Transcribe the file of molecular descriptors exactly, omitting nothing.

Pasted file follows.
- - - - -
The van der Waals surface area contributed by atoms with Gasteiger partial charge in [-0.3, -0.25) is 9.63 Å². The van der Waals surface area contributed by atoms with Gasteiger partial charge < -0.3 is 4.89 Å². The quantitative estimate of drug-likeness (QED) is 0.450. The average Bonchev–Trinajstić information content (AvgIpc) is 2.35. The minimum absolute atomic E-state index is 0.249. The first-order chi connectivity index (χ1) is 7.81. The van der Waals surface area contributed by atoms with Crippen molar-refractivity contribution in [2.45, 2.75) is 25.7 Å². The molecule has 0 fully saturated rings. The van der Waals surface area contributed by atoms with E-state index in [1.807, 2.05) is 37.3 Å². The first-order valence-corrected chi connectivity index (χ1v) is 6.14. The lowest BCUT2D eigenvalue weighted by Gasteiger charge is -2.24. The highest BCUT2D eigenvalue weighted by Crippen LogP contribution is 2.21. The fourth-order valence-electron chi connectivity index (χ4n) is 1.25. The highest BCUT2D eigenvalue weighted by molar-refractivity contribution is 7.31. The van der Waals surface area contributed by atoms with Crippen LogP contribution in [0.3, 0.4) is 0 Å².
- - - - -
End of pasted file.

The van der Waals surface area contributed by atoms with Gasteiger partial charge in [-0.3, -0.25) is 9.63 Å². The van der Waals surface area contributed by atoms with Gasteiger partial charge < -0.3 is 4.89 Å². The quantitative estimate of drug-likeness (QED) is 0.450. The average Bonchev–Trinajstić information content (AvgIpc) is 2.35. The minimum absolute atomic E-state index is 0.249. The first-order chi connectivity index (χ1) is 7.81. The van der Waals surface area contributed by atoms with Crippen molar-refractivity contribution in [2.45, 2.75) is 25.7 Å². The molecule has 0 fully saturated rings. The van der Waals surface area contributed by atoms with E-state index in [1.807, 2.05) is 37.3 Å². The first-order valence-corrected chi connectivity index (χ1v) is 6.14. The lowest BCUT2D eigenvalue weighted by Gasteiger charge is -2.24. The highest BCUT2D eigenvalue weighted by Crippen LogP contribution is 2.21. The fourth-order valence-electron chi connectivity index (χ4n) is 1.25. The highest BCUT2D eigenvalue weighted by molar-refractivity contribution is 7.31. The van der Waals surface area contributed by atoms with Crippen LogP contribution in [0.3, 0.4) is 0 Å².